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Home » Archive » 2018

TDK conference 2018

Chemical safety of street foods: what do we eat with the gyros?
Szijjártó József - year 6
University of Veterinary Medicine Budapest, Department of Food Hygiene
Supervisor: Dr. Katalin Lányi

Abstract:

Baking and grilling meats at high temperatures, using open flames has been applied by humanity since ancient times. Cooking-baking serves better digestibility of foods, improves microbiological food safety and flavour. However, heat treatment can not only have positive effect on the safety of foods. One typical example is the formation of carcinogenic, genotoxic heterocyclic aromatic amines (HCA). At temperatures above 150 ° C, HCAs are produced from the natural ingredients of the meat. The resulting amount of HCAs is largely dependent on variable factors such as baking temperature, baking method and time, meat type, moisture content, pH, sugar, free amino acids and creatinine concentrations, as well as antioxidant and lipid oxidation. Today, numerous studies address the effects of HCAs on human health. Both the US FDA and the International Agency for Research on Cancer (IARC) have stated that certain HCAs may be related to certain cancers of the digestive tract and other cancerous diseases. As a result, the formation of HCAs during baking and cooking processes and the control of their quantity is paramount importance.

During my research I studied three thermal HCAs: MeIQ, MeIQx, PhIP; and two pyrolytic HCAs: harman and norharman. The latter two compounds are not directly classified as carcinogenic, but their presence enhances the carcinogenic effect of the previous group. The dishes were divided into parts according to their ingredients: in the case of gyros, meat, pita and vegetables, in the case of falafel, balls of onion and chick peas, pitas and vegetables. After the appropriate sample preparation I examined the HCA content of the samples using a previously developed LC-MS / MS method.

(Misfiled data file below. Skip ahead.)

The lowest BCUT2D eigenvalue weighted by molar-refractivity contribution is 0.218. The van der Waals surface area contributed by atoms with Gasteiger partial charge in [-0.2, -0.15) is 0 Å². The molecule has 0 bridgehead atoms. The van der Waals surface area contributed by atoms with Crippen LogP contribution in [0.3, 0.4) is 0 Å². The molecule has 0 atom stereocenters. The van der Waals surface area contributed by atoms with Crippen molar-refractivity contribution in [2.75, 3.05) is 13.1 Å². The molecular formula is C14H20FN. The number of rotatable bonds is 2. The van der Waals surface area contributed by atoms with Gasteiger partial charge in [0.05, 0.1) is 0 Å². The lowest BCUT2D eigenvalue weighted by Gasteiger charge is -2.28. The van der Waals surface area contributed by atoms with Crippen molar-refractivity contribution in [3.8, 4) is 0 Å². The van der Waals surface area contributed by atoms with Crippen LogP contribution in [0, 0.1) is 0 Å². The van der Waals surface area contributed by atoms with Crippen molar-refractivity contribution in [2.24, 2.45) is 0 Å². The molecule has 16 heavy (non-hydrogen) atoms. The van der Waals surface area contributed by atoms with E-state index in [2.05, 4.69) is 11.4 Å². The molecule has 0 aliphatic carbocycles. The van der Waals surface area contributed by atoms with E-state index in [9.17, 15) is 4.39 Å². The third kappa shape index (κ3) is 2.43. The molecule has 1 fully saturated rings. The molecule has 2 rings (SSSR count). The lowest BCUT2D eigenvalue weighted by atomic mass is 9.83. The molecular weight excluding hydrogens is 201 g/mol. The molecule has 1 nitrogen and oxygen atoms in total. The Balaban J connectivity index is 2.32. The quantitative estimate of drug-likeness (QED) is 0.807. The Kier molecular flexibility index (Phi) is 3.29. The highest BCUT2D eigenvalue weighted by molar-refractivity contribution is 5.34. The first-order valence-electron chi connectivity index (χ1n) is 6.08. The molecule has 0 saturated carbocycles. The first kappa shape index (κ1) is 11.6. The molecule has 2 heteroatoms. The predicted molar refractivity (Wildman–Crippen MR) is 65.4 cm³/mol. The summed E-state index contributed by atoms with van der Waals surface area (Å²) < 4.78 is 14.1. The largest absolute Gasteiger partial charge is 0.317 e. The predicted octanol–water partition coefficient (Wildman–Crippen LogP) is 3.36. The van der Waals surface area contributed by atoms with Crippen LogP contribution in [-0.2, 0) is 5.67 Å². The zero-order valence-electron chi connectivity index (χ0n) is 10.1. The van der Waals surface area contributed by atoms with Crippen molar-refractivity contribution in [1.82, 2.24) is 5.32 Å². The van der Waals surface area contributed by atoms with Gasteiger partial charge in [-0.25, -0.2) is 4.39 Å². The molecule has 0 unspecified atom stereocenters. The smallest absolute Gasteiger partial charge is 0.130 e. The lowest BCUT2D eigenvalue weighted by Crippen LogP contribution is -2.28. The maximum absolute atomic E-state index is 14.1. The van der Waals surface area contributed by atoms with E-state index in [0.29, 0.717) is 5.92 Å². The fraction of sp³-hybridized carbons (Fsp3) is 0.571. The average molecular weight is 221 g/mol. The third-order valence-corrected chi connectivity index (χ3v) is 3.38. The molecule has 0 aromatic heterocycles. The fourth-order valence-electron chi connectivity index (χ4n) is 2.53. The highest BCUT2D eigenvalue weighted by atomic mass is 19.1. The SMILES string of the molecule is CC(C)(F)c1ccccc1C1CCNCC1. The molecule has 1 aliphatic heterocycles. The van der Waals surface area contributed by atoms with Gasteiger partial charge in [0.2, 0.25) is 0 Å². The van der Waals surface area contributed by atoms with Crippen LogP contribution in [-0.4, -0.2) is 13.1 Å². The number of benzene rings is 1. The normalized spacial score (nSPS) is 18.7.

According to the measurement results, in most cases, the HCA content of the meat itself is significantly higher than the rest of the ingredients. The full HCA content of the tested fast foods - with few exceptions - remained below the level of health hazard. At the same time, surprising, unexpected results were also experienced for some HCAs. Even raw vegetables - which could not contain HCA due to their composition or heat treatment - were not completely free from these compounds. It can be clearly stated that cross-contamination has great significance not only from a microbiological but also from a chemical point of view in food safety. Devices and tools getting in contact with this fried or baked meat can also play a role. Harman and norharman were also found in the pita, which was not a surprise given that the protein content of the plants could also be the starting point for the reaction to the HCAs. In the light of our results, it can be stated that gyros and falafel made from open flames and high-temperature do not pose a significantly higher food safety risk than any other fried meat.



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